Today I decided to do the same thing I did yesterday… I call it ‘Istanbul without a plan’. I started by going to the Basilica
Cistern (Yerebatan Sarayi is the actual name) which is underground and really different from anything else I have seen. It
was built back in 532 AD and served as a reservoir for the water needed for the Byzantine Great Palace. It consists of 336
columns that rest in a foot or two of water. You even feel the water dripping down on you here and there while walking
through this. At the end there are two columns with Medusa heads on the bottom. These were only revealed as recently as
1987 when UNESCO came in and restored this sight.

Next item on my non-agenda: buy some produce at the colorful fruit stalls. Bing cherries, Rainier cherries, albino blackberries
(still don’t know the name of these) and apricots would all make their way into hands...then mouth...then stomach.

The rest of my day would consist of nothing more than walking around different areas and people watching. One of the
greatest areas for this was on a bench that lies directly in between the Blue Mosque and Hagia Sofia. Both of these structures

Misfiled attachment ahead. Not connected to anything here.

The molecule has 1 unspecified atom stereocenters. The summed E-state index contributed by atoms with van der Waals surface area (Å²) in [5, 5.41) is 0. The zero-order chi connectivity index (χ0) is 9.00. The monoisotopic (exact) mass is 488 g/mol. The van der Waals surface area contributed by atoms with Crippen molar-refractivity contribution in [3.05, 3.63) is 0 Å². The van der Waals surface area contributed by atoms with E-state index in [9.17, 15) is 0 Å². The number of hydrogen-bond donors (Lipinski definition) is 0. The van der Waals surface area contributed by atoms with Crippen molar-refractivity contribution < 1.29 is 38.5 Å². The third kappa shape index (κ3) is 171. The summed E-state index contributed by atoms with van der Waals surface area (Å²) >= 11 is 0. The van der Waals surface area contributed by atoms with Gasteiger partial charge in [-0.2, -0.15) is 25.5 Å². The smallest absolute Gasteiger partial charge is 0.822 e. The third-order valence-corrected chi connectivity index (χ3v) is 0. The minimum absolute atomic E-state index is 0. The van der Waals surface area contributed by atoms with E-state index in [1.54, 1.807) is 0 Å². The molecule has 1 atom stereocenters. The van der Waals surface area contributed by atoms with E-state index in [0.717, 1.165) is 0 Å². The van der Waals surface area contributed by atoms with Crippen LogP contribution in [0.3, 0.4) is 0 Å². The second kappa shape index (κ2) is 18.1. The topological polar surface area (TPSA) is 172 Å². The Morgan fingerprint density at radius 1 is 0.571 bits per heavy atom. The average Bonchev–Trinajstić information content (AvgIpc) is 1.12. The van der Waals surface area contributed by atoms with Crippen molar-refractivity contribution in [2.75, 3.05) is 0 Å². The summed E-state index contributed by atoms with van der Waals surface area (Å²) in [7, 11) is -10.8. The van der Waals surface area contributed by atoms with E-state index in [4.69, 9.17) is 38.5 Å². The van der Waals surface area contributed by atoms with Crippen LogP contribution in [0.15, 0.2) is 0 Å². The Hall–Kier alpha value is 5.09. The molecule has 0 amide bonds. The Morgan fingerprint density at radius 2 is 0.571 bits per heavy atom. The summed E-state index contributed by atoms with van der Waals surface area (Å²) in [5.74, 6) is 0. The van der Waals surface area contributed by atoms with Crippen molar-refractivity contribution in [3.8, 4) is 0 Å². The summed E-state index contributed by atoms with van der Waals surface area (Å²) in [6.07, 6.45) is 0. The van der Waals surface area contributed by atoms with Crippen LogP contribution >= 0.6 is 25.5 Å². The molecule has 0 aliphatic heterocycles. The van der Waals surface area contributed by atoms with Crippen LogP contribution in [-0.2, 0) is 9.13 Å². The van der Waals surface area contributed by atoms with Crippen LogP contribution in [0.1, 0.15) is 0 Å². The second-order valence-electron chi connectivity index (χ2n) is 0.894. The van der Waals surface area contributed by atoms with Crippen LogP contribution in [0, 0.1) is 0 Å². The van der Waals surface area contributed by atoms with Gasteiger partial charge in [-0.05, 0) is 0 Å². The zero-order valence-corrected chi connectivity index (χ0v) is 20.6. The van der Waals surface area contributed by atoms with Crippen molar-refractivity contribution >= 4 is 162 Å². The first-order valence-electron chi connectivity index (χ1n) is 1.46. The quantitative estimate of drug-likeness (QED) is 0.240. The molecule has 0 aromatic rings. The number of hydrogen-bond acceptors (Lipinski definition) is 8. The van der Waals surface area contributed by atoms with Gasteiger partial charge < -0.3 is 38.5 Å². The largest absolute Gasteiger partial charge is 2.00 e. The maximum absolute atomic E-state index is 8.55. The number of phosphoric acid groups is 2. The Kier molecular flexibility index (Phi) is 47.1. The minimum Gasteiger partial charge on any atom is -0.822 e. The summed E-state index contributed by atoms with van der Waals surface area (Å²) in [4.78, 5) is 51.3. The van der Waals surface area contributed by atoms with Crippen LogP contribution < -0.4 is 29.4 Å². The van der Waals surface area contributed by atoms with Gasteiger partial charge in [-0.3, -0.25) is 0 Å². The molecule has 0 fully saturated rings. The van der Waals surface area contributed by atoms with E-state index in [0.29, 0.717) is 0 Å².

are incredible. Hagia Sofia is actually now a museum but was a church back when this city was Constantinople. When the fall
of Constantine and Christianity occurred in 1453, the Muslims plastered over the mosaics of Jesus Christ, etc. and turned it
into a mosque. When this later became a museum, the Christian mosaics would be revealed from the massive restoration
projects. Now the presence of two major religions exist underneath the one large structure.

Later I saw Anne and Ellen back at the hotel and we decided to meet that night at a jazz club. Before heading out there, I
grabbed a drink along the Sea of Marmara to get a front row view of the sun setting over the sea. This experience was
combined with Turkish bands playing and locals singing along to the songs. Quite a treat.

I met Anne and Ellen and then me made our way down to a Spanish tapas restaurant. Nothing better than to wrap up a great
trip with the great company I have met along the way…
Back to Turkey Page
The street where my hotel was.
My view while having a drink.